Bradley Wiggins solidified the most significant month in the history of British cycling on August 1 when he claimed men’s Olympic time trial at Hampton Court Palace, London.
Wiggins finished ahead of reigning time trial world champion Tony Martin of Germany by 42 seconds and countryman Chris Froome to secure his fourth gold and seventh medal of his Olympic career as a road and track rider
Wiggins, 32, became Great Britain’s first Tour de France winner slightly more than a week ago. American Taylor Phinney finished fourth in the time trial just as he did last Sunday in the road race.
Wiggins’s victory in his home country also solidified his position as a titlist with great sportsmanship qualities. The leader of Sky team in the Tour de France, Wiggins’s often displayed his sportsmanship in the Grand Tour, the stage race format in which important things happen quickly. A small gesture between teammates or competitors can be as significant as the glory of a solo stage win.
While pedaling toward Paris to become the first British winner, Bradley Wiggins has provided several significant fleeting moments in this year’s race, most notably in stages 11, 13, 14 and 18. Combined, his actions lasted only seconds. But they represented why Wiggins is a champion his country can embrace.
Wiggins’s panache began in stage 11, the race’s second day in the Alps. As Wiggins, then the race leader for five days, crossed the line, he placed his hand on the back of Vincenzo Nibali to acknowledge the third-place Italian’s strong performance.
The duo has a competitive history. Earlier in the race, Nibali had explained to the media that he’d felt Wiggins had disrespected him at the end of another stage. But Wiggins eased the tension with his acknowledgment of Nibali. The Italian was momentarily caught off guard and then reciprocated.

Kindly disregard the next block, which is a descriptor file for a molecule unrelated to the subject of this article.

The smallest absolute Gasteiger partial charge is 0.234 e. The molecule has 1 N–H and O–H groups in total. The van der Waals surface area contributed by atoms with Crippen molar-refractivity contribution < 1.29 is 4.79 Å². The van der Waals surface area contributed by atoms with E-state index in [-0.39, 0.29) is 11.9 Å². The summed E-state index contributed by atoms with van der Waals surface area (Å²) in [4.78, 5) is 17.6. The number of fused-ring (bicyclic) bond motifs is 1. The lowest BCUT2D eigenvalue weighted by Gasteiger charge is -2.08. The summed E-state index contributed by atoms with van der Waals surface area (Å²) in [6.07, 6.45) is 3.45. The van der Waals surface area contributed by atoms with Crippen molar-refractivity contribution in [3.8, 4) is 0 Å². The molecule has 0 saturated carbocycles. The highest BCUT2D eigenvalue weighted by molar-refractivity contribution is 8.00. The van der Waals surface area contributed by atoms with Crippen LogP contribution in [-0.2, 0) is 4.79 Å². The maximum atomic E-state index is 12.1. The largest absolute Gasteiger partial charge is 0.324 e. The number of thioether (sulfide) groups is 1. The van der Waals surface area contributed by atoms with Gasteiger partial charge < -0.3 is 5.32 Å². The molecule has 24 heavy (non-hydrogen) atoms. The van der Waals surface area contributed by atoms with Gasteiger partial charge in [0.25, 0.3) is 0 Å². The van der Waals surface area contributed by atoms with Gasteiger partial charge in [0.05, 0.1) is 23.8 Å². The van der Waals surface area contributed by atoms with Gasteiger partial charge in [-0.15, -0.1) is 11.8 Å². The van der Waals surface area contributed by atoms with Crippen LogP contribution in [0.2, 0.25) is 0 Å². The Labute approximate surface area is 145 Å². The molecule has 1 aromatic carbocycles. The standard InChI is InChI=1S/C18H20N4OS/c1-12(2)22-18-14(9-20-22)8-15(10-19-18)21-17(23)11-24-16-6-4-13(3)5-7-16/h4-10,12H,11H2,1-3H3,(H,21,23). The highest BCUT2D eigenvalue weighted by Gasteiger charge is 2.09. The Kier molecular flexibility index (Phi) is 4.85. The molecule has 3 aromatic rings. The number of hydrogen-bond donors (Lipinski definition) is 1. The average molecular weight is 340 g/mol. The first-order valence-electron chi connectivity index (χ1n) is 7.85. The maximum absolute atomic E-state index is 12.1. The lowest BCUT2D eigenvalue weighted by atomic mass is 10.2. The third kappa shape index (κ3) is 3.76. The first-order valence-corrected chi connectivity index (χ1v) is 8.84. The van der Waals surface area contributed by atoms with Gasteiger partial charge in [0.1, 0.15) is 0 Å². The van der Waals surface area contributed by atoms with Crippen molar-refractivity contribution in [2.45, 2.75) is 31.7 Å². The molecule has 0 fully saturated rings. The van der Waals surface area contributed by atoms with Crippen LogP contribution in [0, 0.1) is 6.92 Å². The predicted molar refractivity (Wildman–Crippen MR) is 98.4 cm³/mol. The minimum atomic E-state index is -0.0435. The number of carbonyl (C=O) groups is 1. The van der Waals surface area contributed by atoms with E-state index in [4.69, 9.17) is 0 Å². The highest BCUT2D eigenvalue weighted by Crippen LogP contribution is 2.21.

Wiggins showed his class again two days later. While Norwegian teammate Edvald Boasson Hagen, a sprinting specialist, was vying for a strong position at the end of stage 13, Wiggins moved to the head of the field and towed Hagen toward the line. It was an unusual yet smart move. Wiggins avoided potential crashes and simultaneously repaid a teammate who had supported him for days.
In stage 14, after the route’s final climb had been sabotaged with tacks, and defending race titlist Cadel Evans flatted, Wiggins again took charge. He motioned for the peloton to slow down while Evans’s teammates helped the defending race title holder back to the field, following a 90-second delay. Wiggins later commented: “No one wants to benefit from someone’s misfortune.”
And in stage 18, Wiggins wen to the front of the field again in the final two miles to help teammate Mark Cavendish pedal to another sprint stage win
Wiggins’s displays were the moves of a sporting hero. The three-time Olympic gold medalist says he’s not comfortable being the boss of the peloton. But there are no better examples of actions speaking louder than words.
Which he again proved when dominated the Olympic time trial to become a hero all over again.
Men’s time trial
Top 10 Results
1. Bradley Wiggins (Great Britain), 50:39.54; 2. Tony Martin (Germany), @ 42.00; 3. Christopher Froome (Great Britain), 1:08.33; 4. Taylor Phinney (United States), 1:58.53; 5. Marco Pinotti (Italy), 2:09.74; 6. Michael Rogers (Australia), 2:11.85; 7. Fabian Cancellara (Switzerland), 2:14.17; 8. Bert Grabsch (Germany), 2:38.50; 9. Jonathan Castroviejo Nicolas (Spain), 2:49.82; 10. Janez Brajkovic (Slovenia), 3:30.18.